I don’t try to change the world–not ever. It changes by itself, and I’m a part of that change. I’m absolutely, totally a lover of what is. When people ask me for help, I say yes. We inquire, and they begin to end their suffering, and in that they begin to end the suffering of the world.

Violence teaches only violence. Stress teaches stress. If you clean up your mental environment, we’ll clean up our physical one much more quickly…And if you do that genuinely, without violence in your heart, without anger, without pointing at corporations as the enemy, then people begin to notice. We begin to listen and notice that change through peace is possible. It has to begin with one person. If you’re not the one, who is?  ~Stephen Mitchell

For years I’ve had an ambivalence about social activism because I’ve seen so much of it further polarize people. Who am I to know what is best for the planet? Righteousness is no good; if we are to make a difference in the world, we must speak authentically, lovingly from the heart. Accusations and anger simply raise defenses. The world is perfect as it is, according to Mitchell (and his wife Byron Katie), but that’s no excuse for withdrawal or separation.

May I clear my mind, understand that the world is perfect just as it is, but stay connected with my heart to those who are suffering. May I question for the love of truth, not in order to save the world. And may I speak always, even to power, with honesty and kindness and without fear or anger.


6 Responses to Activism

  1. donna says:

    Sure, the world is perfect as it is — but it could be better. ;^)

    Yes, the only true change you can make is in yourself and what you do. And that does begin to reflect in those around you.

    I think to speak for change is important, though. To let others know change is possible instead of just waiting for them to ask. It gives hope and creates possibilities. Just to plant the seed of a truth in someone else’s mind – that is important, too.

    I don’t feel fear much anymore these days, but anger – yeah, I can still go there when necessary. But it’s a choice now.

  2. Dancing rabbit says:

    A couple three quotes:

    Our lives begin to end the day we become silent about things that matter.
    Martin Luther King Jr.

    From a Unitarian blog:

    Silence in the face of evil is itself evil: God will not hold us guiltless. Not to speak is to speak. Not to act is to act. Dietrich Bonhoeffer

    We have to repent . . . not merely for the vitriolic words and actions of the bad people but for the appalling silence of the good people. Martin Luther King, Jr.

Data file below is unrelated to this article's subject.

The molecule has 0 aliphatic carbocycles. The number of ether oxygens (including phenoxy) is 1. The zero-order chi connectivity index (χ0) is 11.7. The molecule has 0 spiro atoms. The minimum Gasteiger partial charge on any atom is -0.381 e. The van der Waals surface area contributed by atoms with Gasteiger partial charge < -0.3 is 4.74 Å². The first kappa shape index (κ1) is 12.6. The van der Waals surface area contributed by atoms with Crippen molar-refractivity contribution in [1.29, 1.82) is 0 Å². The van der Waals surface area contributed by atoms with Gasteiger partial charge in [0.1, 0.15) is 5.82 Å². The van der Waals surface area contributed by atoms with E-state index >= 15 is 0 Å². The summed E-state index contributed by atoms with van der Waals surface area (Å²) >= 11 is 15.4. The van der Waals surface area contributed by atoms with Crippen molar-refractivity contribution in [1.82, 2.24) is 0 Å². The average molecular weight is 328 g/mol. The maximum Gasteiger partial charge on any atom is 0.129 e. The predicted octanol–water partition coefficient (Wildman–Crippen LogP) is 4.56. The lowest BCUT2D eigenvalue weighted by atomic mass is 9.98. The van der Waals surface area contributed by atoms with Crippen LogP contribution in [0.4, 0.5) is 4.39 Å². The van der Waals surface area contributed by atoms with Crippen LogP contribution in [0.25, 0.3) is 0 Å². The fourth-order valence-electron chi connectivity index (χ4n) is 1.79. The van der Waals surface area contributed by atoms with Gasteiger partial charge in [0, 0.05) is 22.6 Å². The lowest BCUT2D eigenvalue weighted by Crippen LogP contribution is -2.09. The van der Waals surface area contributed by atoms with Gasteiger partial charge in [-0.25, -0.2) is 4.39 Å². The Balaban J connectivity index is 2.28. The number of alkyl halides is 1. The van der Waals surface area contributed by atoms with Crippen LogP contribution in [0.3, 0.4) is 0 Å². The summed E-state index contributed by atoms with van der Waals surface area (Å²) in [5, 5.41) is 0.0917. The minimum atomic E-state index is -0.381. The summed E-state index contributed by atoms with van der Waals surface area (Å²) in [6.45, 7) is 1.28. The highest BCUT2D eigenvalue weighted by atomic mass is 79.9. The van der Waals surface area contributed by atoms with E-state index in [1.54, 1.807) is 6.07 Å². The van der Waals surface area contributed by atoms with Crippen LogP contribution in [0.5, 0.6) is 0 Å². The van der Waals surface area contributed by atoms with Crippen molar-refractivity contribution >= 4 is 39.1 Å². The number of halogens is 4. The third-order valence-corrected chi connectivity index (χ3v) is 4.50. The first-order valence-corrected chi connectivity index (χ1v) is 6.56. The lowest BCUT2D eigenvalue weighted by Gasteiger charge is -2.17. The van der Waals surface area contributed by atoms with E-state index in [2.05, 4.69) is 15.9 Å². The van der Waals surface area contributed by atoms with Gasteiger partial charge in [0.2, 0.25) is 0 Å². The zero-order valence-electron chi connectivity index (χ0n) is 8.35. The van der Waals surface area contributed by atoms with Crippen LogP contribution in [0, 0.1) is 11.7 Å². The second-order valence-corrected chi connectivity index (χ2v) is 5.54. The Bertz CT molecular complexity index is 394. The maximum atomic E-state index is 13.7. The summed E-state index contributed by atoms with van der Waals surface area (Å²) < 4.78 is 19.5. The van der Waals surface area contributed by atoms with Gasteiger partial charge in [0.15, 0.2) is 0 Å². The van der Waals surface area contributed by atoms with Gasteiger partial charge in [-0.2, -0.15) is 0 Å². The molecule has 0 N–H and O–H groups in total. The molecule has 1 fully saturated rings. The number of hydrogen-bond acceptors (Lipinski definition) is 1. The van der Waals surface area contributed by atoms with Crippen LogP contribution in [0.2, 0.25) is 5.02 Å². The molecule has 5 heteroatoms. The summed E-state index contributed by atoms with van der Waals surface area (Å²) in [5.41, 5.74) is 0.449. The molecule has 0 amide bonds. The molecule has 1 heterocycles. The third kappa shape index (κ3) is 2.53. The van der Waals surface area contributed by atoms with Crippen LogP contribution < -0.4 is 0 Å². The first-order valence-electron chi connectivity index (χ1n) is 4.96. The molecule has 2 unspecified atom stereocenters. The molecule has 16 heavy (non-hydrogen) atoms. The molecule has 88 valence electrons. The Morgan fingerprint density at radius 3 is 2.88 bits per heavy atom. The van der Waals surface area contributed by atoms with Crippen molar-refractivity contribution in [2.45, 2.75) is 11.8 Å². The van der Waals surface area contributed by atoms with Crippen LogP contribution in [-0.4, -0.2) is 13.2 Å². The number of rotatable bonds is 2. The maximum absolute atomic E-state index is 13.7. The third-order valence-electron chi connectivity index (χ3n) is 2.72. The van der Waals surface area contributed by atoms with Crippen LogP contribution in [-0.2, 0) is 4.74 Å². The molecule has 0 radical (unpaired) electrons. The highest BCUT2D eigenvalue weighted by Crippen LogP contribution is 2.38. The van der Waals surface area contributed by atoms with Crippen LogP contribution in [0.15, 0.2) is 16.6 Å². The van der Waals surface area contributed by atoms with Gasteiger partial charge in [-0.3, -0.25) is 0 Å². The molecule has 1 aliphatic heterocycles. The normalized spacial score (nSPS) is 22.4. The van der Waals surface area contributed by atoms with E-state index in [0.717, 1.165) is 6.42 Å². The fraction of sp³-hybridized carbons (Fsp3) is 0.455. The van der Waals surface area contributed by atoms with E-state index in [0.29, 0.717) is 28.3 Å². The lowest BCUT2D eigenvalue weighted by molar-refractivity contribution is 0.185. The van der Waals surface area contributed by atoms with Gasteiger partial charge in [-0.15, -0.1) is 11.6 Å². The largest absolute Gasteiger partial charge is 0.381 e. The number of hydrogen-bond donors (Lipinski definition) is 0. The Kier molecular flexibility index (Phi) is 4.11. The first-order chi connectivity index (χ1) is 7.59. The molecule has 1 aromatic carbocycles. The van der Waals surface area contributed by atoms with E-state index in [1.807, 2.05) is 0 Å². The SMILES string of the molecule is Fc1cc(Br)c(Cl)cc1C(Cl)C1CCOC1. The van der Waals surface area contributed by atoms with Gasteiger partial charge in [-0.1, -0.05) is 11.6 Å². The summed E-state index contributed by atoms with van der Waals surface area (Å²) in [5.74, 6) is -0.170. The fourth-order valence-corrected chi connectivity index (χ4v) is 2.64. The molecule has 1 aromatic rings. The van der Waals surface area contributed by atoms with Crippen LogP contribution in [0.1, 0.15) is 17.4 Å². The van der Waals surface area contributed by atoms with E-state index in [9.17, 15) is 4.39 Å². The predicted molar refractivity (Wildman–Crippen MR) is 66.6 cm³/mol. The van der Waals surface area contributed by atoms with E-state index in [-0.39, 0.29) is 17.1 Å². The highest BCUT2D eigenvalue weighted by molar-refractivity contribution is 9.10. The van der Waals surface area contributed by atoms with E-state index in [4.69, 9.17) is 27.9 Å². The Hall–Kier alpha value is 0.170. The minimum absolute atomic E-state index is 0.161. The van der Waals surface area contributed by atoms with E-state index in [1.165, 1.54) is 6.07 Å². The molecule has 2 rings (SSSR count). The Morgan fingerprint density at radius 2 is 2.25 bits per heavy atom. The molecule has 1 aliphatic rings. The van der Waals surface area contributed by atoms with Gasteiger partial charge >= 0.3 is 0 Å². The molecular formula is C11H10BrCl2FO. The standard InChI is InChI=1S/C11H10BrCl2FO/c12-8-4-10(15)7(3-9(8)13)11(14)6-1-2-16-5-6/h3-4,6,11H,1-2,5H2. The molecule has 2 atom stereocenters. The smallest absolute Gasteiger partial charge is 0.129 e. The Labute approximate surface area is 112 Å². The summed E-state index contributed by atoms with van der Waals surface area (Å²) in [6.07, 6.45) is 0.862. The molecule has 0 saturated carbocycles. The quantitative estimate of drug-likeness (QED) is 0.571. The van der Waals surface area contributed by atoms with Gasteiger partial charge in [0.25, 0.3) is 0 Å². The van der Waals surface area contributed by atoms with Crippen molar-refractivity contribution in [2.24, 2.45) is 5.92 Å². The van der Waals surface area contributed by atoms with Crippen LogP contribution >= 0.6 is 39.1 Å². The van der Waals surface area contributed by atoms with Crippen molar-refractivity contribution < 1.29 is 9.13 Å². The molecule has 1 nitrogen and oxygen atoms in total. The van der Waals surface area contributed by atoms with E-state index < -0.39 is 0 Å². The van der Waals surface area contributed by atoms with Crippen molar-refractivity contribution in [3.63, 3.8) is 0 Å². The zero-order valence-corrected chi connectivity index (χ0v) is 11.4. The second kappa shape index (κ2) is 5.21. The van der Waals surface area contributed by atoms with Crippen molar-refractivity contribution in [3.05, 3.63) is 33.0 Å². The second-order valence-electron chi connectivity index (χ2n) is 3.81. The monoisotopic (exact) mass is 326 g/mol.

All that is necessary for the triumph of evil is that good men do nothing.
    Edmund Burke (1729 – 1797)

    One rule one should apply to any action is to be sure it brings about more good than harm.

    A useful thing to remember is that with effort, perserverence, and luck one might make a little difference. However, a little difference is a big deal.

    Some little time ago there was a discussion in the popular press and NPR about the nature of evil and whether there were people and nations that were evil. I prefer to think of people or groups behaving badly, sometimes very badly. This allows one to possibly influence outcomes in a positive way. To demonize, as the present administration has with Iran, may benefit the very groups you oppose. Of course, those with Orwellian conspiracy theories might suggest this was the intended outcome.

  3. quotesqueen says:

    Thanks for the quotes–I will add to my collection! I belonged to UU congregations for about 15 years. And I do believe that a little difference is important, in speaking up, and in continuing to strive for social justice. What I have yet to find is something beyond my personal transformation and interactions that I know will do more good than harm.

  4. […] with the author in the March issue of Shambhala Sun, and was reminded of my earlier post on Activism, as well as the one on New […]

  5. […] It matters what we do, day in and day out, on the smallest scale. In fact, that is where it matters most. I have always had a bit of guilt that I was not more politically active on a grand scale. My introverted nature was a big factor, as was the personal work I needed to do, but also it was hard to know whether the “movements” of my day were really helping or further polarizing people (more on this idea in an earlier post). […]

  6. […] I can make it better, and to have the courage to foster change. As Donna said in the comments to another post, “Sure, the world is perfect as it is–but it could be better.” I just love […]

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